Rare Disease Day 2021


At what age were you diagnosed with XLH?

When I was 16 months old. I am a spontaneous case so no one in my family has the disease

Seeing how easily my physical health is impacted by my XLH, I have come to the decision that I do not want to get pregnant. I am not afraid of raising a child with XLH, especially with the advances in medical science, and because I see how special people living with XLH are. However, I am worried about how my own body will be impacted given how easily the smallest thing, like falling, can have a big impact on my body. However, I have always wanted to be a mom. So, I have decided to adopt a baby and hope to start working on the process over the next year!

Growing up, I never knew a single person with XLH. When I turned 30, I had a big hip preservation surgery. At that time, I decided I needed to find a community for support and information. So, my doctor connected me with The XLH Network, Inc. The next year, I went to their annual XLH Day and I was amazed – to walk into a room full of people who looked like me, who felt like me, and who knew exactly what I was going through. Since then, I have made two of my closest friends from the people I have met because of my XLH.


What do you enjoy most in life?

I enjoy being able to actively contribute to the XLH community, both in my own country and internationally. Only in the past few years have I really become comfortable in sharing my story and advocating for/uniting others living with XLH, taking more of a leadership role in The XLH Network, Inc. and the International XLH Alliance.

Who or what makes you laugh?

The TV show FRIENDS has always been my go-to when I need a distraction or a laugh – when I can’t sleep at night when I’m in pain, or feeling down about something.

Who is your role model?

My mom is my role model. She is a strong woman who has overcome a lot. She doesn’t worry about what people think of her. She is compassionate and kind. She is hard working. She doesn’t complain. And, she has taught me how to be a fierce advocate for myself and others.

What do you do to relax?

I love to read, swim in the ocean, and do my nails!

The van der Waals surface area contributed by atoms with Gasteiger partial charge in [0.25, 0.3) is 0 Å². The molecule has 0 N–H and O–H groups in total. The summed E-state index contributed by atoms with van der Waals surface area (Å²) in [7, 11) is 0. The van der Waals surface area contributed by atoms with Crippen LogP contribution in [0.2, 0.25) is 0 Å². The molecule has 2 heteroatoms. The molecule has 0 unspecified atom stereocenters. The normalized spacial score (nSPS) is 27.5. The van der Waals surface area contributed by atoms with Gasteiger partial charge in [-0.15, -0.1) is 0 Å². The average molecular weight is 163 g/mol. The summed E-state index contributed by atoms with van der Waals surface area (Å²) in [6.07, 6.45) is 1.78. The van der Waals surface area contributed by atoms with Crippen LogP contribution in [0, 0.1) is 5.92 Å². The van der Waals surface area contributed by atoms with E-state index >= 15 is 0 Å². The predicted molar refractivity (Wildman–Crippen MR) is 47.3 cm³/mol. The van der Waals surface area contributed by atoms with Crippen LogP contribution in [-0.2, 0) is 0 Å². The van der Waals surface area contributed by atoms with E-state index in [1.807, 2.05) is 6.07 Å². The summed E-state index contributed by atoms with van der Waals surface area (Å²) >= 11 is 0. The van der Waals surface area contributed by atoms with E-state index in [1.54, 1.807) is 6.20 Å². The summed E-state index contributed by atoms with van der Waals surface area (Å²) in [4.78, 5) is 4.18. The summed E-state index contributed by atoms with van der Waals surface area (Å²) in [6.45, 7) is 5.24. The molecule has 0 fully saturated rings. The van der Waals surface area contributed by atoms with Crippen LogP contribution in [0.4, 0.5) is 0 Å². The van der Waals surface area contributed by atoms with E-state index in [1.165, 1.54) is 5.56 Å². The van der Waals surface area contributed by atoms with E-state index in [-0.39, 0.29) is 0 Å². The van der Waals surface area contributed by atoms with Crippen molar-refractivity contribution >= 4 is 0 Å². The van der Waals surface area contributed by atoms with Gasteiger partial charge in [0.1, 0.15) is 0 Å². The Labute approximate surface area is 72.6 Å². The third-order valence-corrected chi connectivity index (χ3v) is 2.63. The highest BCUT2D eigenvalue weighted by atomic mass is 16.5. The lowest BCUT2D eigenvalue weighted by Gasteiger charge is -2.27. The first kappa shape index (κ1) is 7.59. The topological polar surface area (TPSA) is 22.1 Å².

What advice would you give to others in your life?

To embrace every aspect of who you are, because it is what makes you unique! To fight for care and treatment, for your body and your health because you know it best.

Are you receiving professional, medical treatment?

Yes, I am on Burosumab/Crysvita treatment. Throughout my childhood I was on k-phos and calcitriol. I also see a rhematologist, endocrinologist, neurologist, orthopedic surgeon, and now recently a nephrologist all to manage my XLH.

Are you particularly afraid of something?


What do you do when you feel sad?

When I’m physically feeling bad, I always use heat. I am never far from a heating pad, hot water bottle, or heat wrap when I am relaxing at home – whether on the sofa or at night in bed. When I am emotionally feeling down.

Have you had any operations because of your XLH and if so, how many?

Yes quite a few! 7 so far and I know there will be more to come. #8 is planned for 22 Feb 2021. Most of my surgeries were on my femur bones and hips but I also had a neurosurgery when I was 12 to correct a chiari malformation.

What has living with XLH taught you?

One of the biggest challenges for me in living with XLH has been that my XLH is not very visible, and between that and being a spontaneous case, not many people understand what I am going through and how I am feeling. I have always tried to hide it and did not want my XLH to define me, but it is a big part of who I am and I am learning to be open about it because it has shaped who I am as a person – my perseverance, my compassion, and other qualities I bring to my work and life. I had to learn to own my story and be proud of who I am, and embrace my differences and uniqueness. I was bullied as a child because of my disease, and I have always felt judged and different and “less than” because I am not perfect, especially being Indian and in an ethnic community where there is a lot of judgement. But I’ve also learned to recognized the positive ways my XLH has shaped who I am, such as leading me to do the work I do in my career to advocate for and support vulnerable populations who are often misjudged and overlooked.

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